Following excerpts taken from the book, Sea Power: The History And Geopolitics Of The World’s Oceans, written by Admiral James Stavridis, published by Penguin Random House
Shakespeare, in his immortal sea drama The Tempest, said, “We are such stuff as dreams are made on, and our little life is rounded with a sleep,” referring to the small and confined dimensions of our individual lives. It is a haunting passage, and one I have thought about a great deal. The play opens with a massive storm at sea, and the line has always had profoundly nautical implications for me. In my nearly four decades as a Navy sailor, when all the days I spent on the deep ocean, out of sight of land, are totaled, they add up to nearly eleven years. The endless vistas of the open ocean, upon which I gazed for more than a decade of my life, provide quite a setting for such dreaming. And in those days, when I looked at the ocean, I always felt a sense of seeing the same view that millions upon millions of other deep-sea mariners, coastal sailors, and even land dwellers close to the ocean saw. Like the fishermen, traders, pirates, harbor pilots, and indeed sailors of every ilk who went down to the sea in ships of all kinds, we have all seen the same ocean views. In a way, it is like looking at eternity; to gaze upon it for an hour, a day, a month, or a lifetime reminds us gently that our time is limited, and we are but a tiny part of the floating world.
In addition to simply warning us not to overimagine the importance of our own small voyages on this earth, Shakespeare’s line also makes us consider quite literally what we are indeed made of. It is worth remembering that each of us is, essentially, largely made of water. When a human baby is born, it is composed of roughly 70 percent water. It has always fascinated me that roughly the same proportion of the globe is covered by water—just over 70 percent. Both our planet and our bodies are dominated by the liquid world, and anyone who has sailed extensively at sea will understand instinctively the primordial tug of the oceans upon each of us when we look upon the sea.
I still dream about being on a ship, and part of why I wanted to write a book about the oceans is in response to those dreams. It often happens as I nod off on my now landlocked bed that I dream of the faint rumble of a ship’s engines and feel the rolling of the waves pushing and rocking the hull of my ship. When I rise and head up to the bridge, it is always on a bright day, with the clouds hanging in front of the bow and the ship pushing through the sea. I never know exactly where the dream will take me but I always end up approaching the shore, and when I do, I feel a pang of regret to leave the ocean. The approaches to land are always difficult in my dreams, and the ship often finds herself running out of deep water and becomes rapidly in danger of foundering on a beach or up a river or upon a reef. I always wake up before the ship finally impales herself ashore, and I always wish I had stayed farther out to sea.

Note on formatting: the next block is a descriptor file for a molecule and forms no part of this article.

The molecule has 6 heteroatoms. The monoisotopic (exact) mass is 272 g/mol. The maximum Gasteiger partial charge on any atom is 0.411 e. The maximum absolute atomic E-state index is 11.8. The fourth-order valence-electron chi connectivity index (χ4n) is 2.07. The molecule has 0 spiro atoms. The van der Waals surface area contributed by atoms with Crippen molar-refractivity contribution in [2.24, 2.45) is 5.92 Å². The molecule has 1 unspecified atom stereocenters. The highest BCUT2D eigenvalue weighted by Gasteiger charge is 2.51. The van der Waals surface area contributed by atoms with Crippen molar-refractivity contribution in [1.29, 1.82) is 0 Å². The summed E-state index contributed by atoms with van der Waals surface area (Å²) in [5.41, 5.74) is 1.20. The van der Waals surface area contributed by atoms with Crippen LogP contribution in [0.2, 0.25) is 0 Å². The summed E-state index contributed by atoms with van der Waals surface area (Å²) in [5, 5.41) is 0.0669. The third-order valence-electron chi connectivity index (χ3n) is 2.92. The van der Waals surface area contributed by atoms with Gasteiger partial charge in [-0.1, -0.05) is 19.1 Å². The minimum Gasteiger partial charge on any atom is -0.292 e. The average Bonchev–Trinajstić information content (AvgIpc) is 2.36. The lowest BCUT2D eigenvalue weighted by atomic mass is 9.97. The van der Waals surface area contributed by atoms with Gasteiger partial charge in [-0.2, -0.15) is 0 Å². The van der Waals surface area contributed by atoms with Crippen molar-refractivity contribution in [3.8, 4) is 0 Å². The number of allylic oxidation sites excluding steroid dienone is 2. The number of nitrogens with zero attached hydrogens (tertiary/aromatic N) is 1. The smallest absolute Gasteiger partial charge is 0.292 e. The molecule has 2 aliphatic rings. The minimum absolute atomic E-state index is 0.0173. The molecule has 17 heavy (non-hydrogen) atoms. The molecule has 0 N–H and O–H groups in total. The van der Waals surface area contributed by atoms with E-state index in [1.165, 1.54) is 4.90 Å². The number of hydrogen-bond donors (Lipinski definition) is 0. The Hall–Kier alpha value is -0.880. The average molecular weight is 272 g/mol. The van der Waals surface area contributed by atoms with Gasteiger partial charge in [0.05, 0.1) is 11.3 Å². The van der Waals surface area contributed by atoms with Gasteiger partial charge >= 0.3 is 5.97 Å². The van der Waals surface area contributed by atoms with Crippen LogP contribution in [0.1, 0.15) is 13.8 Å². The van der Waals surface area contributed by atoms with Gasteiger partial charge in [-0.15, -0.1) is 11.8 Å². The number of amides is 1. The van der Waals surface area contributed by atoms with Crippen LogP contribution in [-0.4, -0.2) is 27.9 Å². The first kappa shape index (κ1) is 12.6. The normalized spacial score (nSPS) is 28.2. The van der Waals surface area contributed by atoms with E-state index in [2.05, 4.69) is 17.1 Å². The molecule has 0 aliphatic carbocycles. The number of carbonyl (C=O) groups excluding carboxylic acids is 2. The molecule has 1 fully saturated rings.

The British navy, which dominated the world’s oceans for so many years, truly and deeply understood the interconnected character of the global waterways. “The sea is one” is an expression you will hear from a Brit. I heard it first when I was eighteen years old and a second-year student, called a midshipman, at the U.S. Naval Academy in Annapolis, Maryland. My navigation instructor was a crusty British lieutenant commander, who seemed incredibly old and salty—he was probably in his mid-thirties, and who could imagine being so ancient? This Old Man of the Sea was a crack hand with a sextant, a nautical almanac, and a tide table to be sure, but what he really taught me was the way in which all the world’s oceans are at once connected—obvious enough given the continuous flow of water around the continents—but also separate. He would painstakingly discuss each of the great global bodies of water—the Pacific, the Atlantic, the Indian, and the Arctic oceans—as well as the major tributary bodies: the Mediterranean Sea, the South China Sea, the Caribbean. The lieutenant commander could talk for an hour about a particular strait between the Indian Ocean and the Pacific Ocean, and how the water looked in the winter, and why it was a crucial passage. I learned a great deal from him, not only about the science and art of navigating a destroyer, but also about oceanography, maritime history, global strategy, and how the tools of empire so often were dusted with dried salt, like the taffrails of a sailing cutter. You could drop a plumb line from my days as a teenager at Annapolis through the arc of nearly four decades as a Navy officer and finally end up on the pages of this book.